G. Finlay : History of the Byzantine Empire: Part 14

G. Finlay : History of the Byzantine Empire: Part 14

Posted April 21st, 2008 by webmaster

         CHAPTER II




A.D. 802-820






His family and character – Rebellion of Bardanes – Tolerated ecclesiastical policy – Oppressive  fiscal administration – Relations  with Charlemagne – Saracen war – Defeat of Sclavonians at Patras –  Bulgarian war – Death of Nicephorus.


Nicephorus held the office of grand logothetes, or treasurer, when he dethroned Irene. He was born at Seleucia, in Pisidia, of a family which claimed descent from the Arabian kings. His ancestors Djaballah, the Christian monarch of Ghassan in the time of Heraclius, abjured the allegiance of the Roman empire, and embraced the Mohammedan religion. He carried among the stern and independent Moslems the monarchical pride and arrogance of a vassal court. As he was performing the religious rites of the pilgrimage in the mosque at Mecca, an Arab accidentally trod on his cloak; Djaballah, enraged that a king should be treated with so little respect, struck the careless Arab in the face, and knocked out some of his teeth. The justice of the Caliph Omar knew no distinction of persons, and the king of Ghassan was ordered to make satisfactory reparation to the injured. The monarch’s pride was so deeply wounded by this sentence that he fled to Constantinople, and renounced the Mohammedan religion. From this king the Arabs, who paid the most minute attention to genealogy, allowed that Nicephorus was lineally descended.

    The leading features of the reign of Nicephorus were political order and fiscal oppression. His character was said to be veiled in impenetrable hypocrisy; yet anecdotes are recounted which indicate that he made no secret of his avarice, and the other vices attributed to him. His orthodoxy was certainly suspicious, but, on the whole, he appears to have been an able and human prince. He has certainly obtained a worse reputation I history than many emperors who have been guilty of greater crimes. Many anecdotes are recounted concerning his rapacity.

    As soon as he received the imperial crown, he bethought himself of the treasures Irene had concealed, and resolved to gain possession of them. These treasures are conceived by the Byzantine historians to be a part of the immense sums Leo III. and Constantine V. were supposed to have accumulated. The abundance and low price of provisions which had prevailed, particularly in the reign of Constantine V., was ascribed to the rarity  of specie cause by the hoards accumulated by these emperors. Irene was said to know where all this wealth was concealed; and though her administration had been marked by lavish expenditure and a diminution of the taxes, still she was believed to possess immense sums. If we believe the story of the chronicles, Nicephorus presented himself to Irene in a private garb, and assured her that he had only assumed the imperial crown to serve her and save her life. By flattery mingled with intimidation, he obtained possession of her treasures, and then, in violation of his promises, banished her to Lesbos. 

    The dethroned Constantine had been left by his mother in possession of great wealth. Nicephorus is accused of ingratiating himself into the confidence of the blind prince, gaining possession of these treasures, and then neglecting him. Loud complaints were made against the extortion of the tax-gatherers in the reigns of Constantine VI. and Irene, and Nicephorus established a count of review to revise the accounts of every public functionary. But his enemies accused him of converting this count into a means of confiscating the property of the guilty, instead of enabling the sufferers to recover their losses.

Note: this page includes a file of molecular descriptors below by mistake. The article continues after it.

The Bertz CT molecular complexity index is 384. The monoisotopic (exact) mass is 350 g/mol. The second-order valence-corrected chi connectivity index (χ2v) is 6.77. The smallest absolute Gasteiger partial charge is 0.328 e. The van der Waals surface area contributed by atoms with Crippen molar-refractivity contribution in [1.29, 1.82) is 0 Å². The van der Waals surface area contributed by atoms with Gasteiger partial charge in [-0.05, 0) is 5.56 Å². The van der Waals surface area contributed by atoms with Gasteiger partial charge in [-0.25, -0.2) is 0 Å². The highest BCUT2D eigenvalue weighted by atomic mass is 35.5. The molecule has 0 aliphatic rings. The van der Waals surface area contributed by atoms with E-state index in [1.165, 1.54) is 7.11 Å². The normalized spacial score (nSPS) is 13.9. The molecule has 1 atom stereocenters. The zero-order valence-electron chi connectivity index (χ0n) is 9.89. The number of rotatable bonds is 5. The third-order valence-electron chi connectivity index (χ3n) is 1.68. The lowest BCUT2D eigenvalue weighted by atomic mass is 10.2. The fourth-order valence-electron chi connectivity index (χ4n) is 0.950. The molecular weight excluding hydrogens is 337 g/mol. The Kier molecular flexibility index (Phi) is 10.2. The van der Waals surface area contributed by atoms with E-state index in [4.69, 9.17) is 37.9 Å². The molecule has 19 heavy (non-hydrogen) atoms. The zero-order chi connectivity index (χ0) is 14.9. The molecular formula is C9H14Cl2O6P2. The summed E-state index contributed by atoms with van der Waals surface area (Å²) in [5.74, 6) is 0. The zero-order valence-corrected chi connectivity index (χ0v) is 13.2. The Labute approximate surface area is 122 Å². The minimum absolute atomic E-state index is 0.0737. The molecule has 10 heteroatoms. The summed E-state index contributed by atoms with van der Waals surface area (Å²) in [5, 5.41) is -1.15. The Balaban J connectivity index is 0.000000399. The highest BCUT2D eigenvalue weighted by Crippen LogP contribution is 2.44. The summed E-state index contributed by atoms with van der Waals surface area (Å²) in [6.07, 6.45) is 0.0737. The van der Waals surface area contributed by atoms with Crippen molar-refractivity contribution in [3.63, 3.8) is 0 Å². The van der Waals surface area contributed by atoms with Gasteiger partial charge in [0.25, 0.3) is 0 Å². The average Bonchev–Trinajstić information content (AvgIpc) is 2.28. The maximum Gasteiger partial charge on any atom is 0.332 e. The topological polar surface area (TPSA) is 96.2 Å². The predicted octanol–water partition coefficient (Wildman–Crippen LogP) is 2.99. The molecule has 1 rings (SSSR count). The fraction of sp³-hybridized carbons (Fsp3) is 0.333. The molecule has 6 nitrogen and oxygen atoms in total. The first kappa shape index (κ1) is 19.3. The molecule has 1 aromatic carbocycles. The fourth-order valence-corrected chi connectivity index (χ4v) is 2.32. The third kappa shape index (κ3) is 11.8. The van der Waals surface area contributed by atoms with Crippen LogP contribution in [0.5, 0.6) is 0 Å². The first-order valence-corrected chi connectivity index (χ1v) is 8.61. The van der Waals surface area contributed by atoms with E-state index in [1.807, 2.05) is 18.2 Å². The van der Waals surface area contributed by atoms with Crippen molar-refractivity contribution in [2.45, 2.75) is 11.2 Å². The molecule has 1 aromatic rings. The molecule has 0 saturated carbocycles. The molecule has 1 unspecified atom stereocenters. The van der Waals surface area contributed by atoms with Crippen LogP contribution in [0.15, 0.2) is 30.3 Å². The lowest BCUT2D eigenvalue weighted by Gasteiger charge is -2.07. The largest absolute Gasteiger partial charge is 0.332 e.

The accession of Nicephorus was an event unexpected both by the people and the army; and the success of a man whose name as previously almost unknown beyond the circle of the administration, held out hope to every man of influence that an emperor, who owed his elevation to a conspiracy of eunuchs and a court intrigue, night easily be driven from the throne. Bardanes, whom Nicephorus appointed general of the troops of five Asiatic themes to march against the Saracens, instead of leading this army against Haroun Al Rashid, proclaimed himself emperor. He was supported by Thomas the Sclavonian, as well as by Leo the Armorian, who both subsequently mounted the throne. The crisis was one of extreme difficulty, but Nicephorus soon convinced the world that he was worthy of the throne. The rebel troops were discouraged by the preparations, and rendered ashamed of their conduct by his reproaches. Leo and Michael were gained over by a promise of promotion; and Bardanes, seeking his army rapidly dispersing, negotiated for his own pardon. He was allowed to retire to a monastery he had founded in the island of Prote, but his estates were confiscated. Shortly after, while Bardanes was living in seclusion as a humble monk, a band of Lycaonian brigands crossed over from the Asiatic coast and put out his eyes. As the perpetrators of this atrocity were evidently moved by personal vengeance, suspicion fell so strongly on the emperor, that he deemed it necessary to the a solemn oath in public that he had no knowledge of the crime, and never entertained a thought of violating the safe-conduct he had given to Bardanes. This safe-conduct, it must be observed, had received the ratification of the Patriarch and the senate. Bardanes himself did not appear to suspect the emperor; he showed the greatest resignation and piety; gave up the use of wheaten bread, wine, oil and fish, living entirely on barley cakes, which he baked in the embers. In summer he wore a single leather garment, and in winter a mantle of hair-cloth. In this way he lived contentedly, and died during the reign of Leo the Armenian. The civil transactions of the reign of Nicephorus present some interesting facts. Though a brave soldier, he was essentially a statesman, and his conviction that the finance department was the peculiar business of the sovereign, and the key of public affairs, can be traced in many significant events. He eagerly pursued the centralising policy of his Iconoclast predecessors, and strove to ender the civil power supreme over the clergy and the Church. He forbade the Patriarch to hold any communications with the Pope, whom he considered as the Patriarch of Charlemagne; and this prudent measure has caused much of the virulence with which his memory has been attacked by ecclesiastical and orthodox historians. The Patriarch Tarasios had shown himself no enemy to the supremacy of the emperor, and he was highly esteemed by Nicephorus as one of the heads of the party, both in the church and state, which the emperor was anxious to conciliate. When Tarasios died, A.D. 806, Nicephorus made a solemn display of his grief. The body, clad in the patriarchal robes, crowned with the mitre, and seated on the Episcopal throne, according to the usage of the East, was transported to a monastery founded by the deceased Patriarch on the shores of the Bosphorus, where the funeral was performed with great pomp, the emperor assisting, embracing the body, and covering it with his purple robe.